Collective CEO wisdom on managing a top team

CEOs across the spectrum of New Zealand’s business sector are very clear on what they want in their top team – they want them performing as one cohesive, integrated unit. Collaboration is the key word. The problem is CEOs don’t seem, in many instances, to be getting the unity they seek. By Annie Gray

New research based on interviews with 45 top CEOs across the New Zealand business spectrum is described by its author as the collective wisdom of CEOs about the reality of managing at the top in today’s environment.
The study, undertaken by Dr Ann Hutchison, senior lecturer at the University of Auckland, and remuneration and performance specialist, Strategic Pay, is still being finalised by Hutchison but what is becoming clear from the interviews conducted with CEOs “is that what CEOs want to be happening is not quite where they are at,” says Hutchison.
CEOs want their top team to be a fully integrated unit, that works as one cohesive team and often what they have got is a lot of silos, where people fall into a financial, HR, sales or marketing silo.
“That way of working is out of the 1980s and 1990s and is the old functional way of working. CEOs really see the need for this silo mentality to go.”
Instead they are looking for senior leaders who see their number one priority is the top team and that their functional loyalties as being secondary to being on the top team.
Some of the CEOs interviewed have managed to build an integrated team but Hutchison said more of those interviewed said they would like to be there and were not, as yet.
“They recognise that it is really difficult to get the team where they want it to be.
 “Because the business environment is so uncertain, and complex, there is a need around the top table for a diversity of opinions, biases and as many different kinds of people and brains as possible, so you can solve some of the things coming your way. And the CEOs know they don’t know everything.”
Today’s business environment is described as hyper-competitive, and globalisation has intensified the pace. “The playing field companies are competing on is a lot larger and more complex.”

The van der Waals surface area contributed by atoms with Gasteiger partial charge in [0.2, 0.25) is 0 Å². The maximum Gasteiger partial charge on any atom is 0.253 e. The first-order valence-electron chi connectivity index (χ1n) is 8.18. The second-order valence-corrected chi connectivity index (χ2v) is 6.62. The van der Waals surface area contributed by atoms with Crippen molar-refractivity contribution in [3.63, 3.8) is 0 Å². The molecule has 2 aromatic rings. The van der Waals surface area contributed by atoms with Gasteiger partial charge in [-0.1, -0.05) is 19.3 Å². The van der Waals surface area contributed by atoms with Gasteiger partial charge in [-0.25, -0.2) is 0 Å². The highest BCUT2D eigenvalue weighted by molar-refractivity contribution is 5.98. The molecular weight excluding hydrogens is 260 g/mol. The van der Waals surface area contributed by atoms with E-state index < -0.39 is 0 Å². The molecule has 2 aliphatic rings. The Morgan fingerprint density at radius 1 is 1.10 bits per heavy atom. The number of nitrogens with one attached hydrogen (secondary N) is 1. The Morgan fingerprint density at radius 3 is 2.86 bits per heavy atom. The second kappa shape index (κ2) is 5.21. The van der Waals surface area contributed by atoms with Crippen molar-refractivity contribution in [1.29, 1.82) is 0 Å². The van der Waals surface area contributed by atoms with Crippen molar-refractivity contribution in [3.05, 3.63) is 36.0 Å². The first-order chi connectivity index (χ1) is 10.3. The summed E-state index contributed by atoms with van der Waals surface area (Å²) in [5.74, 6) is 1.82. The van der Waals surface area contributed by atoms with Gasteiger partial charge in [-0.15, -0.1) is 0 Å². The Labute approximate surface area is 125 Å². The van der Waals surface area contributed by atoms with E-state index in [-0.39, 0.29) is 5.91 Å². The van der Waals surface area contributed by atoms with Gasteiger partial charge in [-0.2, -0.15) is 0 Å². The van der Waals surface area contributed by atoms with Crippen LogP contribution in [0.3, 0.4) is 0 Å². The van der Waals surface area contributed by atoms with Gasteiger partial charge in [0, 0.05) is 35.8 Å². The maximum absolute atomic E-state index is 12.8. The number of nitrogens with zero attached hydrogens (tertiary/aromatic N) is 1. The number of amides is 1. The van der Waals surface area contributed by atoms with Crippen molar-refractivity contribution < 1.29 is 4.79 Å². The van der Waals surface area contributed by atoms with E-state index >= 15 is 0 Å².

She says CEOs are constantly thinking about their top team and the structure of that team. Is it the right size? The right structure? What kind of roles are needed on it? Is it fit for purpose for the way the organisation is moving?
And she was surprised to learn CEOs restructure quite often and some, several times over the years.
She says many of the CEOs in the sample were humble about their role and see the top team as their key to success.
“They find it refreshing if they get diversity of thought in age, ethnicity or industry experience.”
And there is a real recognition that the CEO can’t lead by being directive. Instead they are seeing themselves as a conductor, collaborator or servant leader. And they work by coordinating and asking questions, so decisions are made together.
CEOs realise that the new ways of working are less hierarchical and there is a desire by workers to have more of a voice.
“In the 1990s it was command and control, that way of working will not work anymore, it will not get people on your side and it is not what the workforce wants.”
The CEOs in the sample recognise that if they get collaboration across the whole top team, they will get better decision-making rather than dominating everything.